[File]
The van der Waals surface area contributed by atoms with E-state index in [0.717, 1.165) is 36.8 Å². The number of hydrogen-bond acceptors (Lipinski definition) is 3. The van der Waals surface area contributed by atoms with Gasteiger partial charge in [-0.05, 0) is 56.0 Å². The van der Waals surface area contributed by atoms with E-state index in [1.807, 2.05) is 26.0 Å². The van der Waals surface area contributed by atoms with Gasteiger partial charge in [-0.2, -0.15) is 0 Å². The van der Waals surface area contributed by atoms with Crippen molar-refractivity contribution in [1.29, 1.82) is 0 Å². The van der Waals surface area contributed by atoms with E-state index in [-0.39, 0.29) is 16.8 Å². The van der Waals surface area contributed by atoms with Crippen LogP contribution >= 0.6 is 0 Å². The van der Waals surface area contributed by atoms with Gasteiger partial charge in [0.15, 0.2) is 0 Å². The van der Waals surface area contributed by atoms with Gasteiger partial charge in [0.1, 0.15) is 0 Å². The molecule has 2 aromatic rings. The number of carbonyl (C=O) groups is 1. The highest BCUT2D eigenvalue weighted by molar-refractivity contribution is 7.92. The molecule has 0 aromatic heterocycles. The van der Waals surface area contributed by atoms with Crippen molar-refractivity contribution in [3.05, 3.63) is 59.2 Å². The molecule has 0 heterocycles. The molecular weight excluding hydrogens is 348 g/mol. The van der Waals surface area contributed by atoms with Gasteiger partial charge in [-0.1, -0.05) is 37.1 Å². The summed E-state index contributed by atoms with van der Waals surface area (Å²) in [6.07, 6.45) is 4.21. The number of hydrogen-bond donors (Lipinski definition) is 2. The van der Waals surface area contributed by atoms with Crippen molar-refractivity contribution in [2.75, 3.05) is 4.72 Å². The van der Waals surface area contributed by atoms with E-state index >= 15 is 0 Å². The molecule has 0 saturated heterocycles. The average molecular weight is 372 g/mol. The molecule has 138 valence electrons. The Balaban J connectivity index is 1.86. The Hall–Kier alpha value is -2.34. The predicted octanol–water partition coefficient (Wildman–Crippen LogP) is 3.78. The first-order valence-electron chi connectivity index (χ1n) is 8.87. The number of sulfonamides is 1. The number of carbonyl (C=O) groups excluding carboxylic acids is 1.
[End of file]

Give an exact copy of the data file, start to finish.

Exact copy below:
The van der Waals surface area contributed by atoms with E-state index in [0.717, 1.165) is 36.8 Å². The number of hydrogen-bond acceptors (Lipinski definition) is 3. The van der Waals surface area contributed by atoms with Gasteiger partial charge in [-0.05, 0) is 56.0 Å². The van der Waals surface area contributed by atoms with E-state index in [1.807, 2.05) is 26.0 Å². The van der Waals surface area contributed by atoms with Gasteiger partial charge in [-0.2, -0.15) is 0 Å². The van der Waals surface area contributed by atoms with Crippen molar-refractivity contribution in [1.29, 1.82) is 0 Å². The van der Waals surface area contributed by atoms with E-state index in [-0.39, 0.29) is 16.8 Å². The van der Waals surface area contributed by atoms with Crippen LogP contribution >= 0.6 is 0 Å². The van der Waals surface area contributed by atoms with Gasteiger partial charge in [0.15, 0.2) is 0 Å². The van der Waals surface area contributed by atoms with Gasteiger partial charge in [0.1, 0.15) is 0 Å². The molecule has 2 aromatic rings. The number of carbonyl (C=O) groups is 1. The highest BCUT2D eigenvalue weighted by molar-refractivity contribution is 7.92. The molecule has 0 aromatic heterocycles. The van der Waals surface area contributed by atoms with Crippen molar-refractivity contribution in [3.05, 3.63) is 59.2 Å². The molecule has 0 heterocycles. The molecular weight excluding hydrogens is 348 g/mol. The van der Waals surface area contributed by atoms with Gasteiger partial charge in [-0.1, -0.05) is 37.1 Å². The summed E-state index contributed by atoms with van der Waals surface area (Å²) in [6.07, 6.45) is 4.21. The number of hydrogen-bond donors (Lipinski definition) is 2. The van der Waals surface area contributed by atoms with Crippen molar-refractivity contribution in [2.75, 3.05) is 4.72 Å². The van der Waals surface area contributed by atoms with E-state index >= 15 is 0 Å². The molecule has 0 saturated heterocycles. The average molecular weight is 372 g/mol. The molecule has 138 valence electrons. The Balaban J connectivity index is 1.86. The Hall–Kier alpha value is -2.34. The predicted octanol–water partition coefficient (Wildman–Crippen LogP) is 3.78. The first-order valence-electron chi connectivity index (χ1n) is 8.87. The number of sulfonamides is 1. The number of carbonyl (C=O) groups excluding carboxylic acids is 1.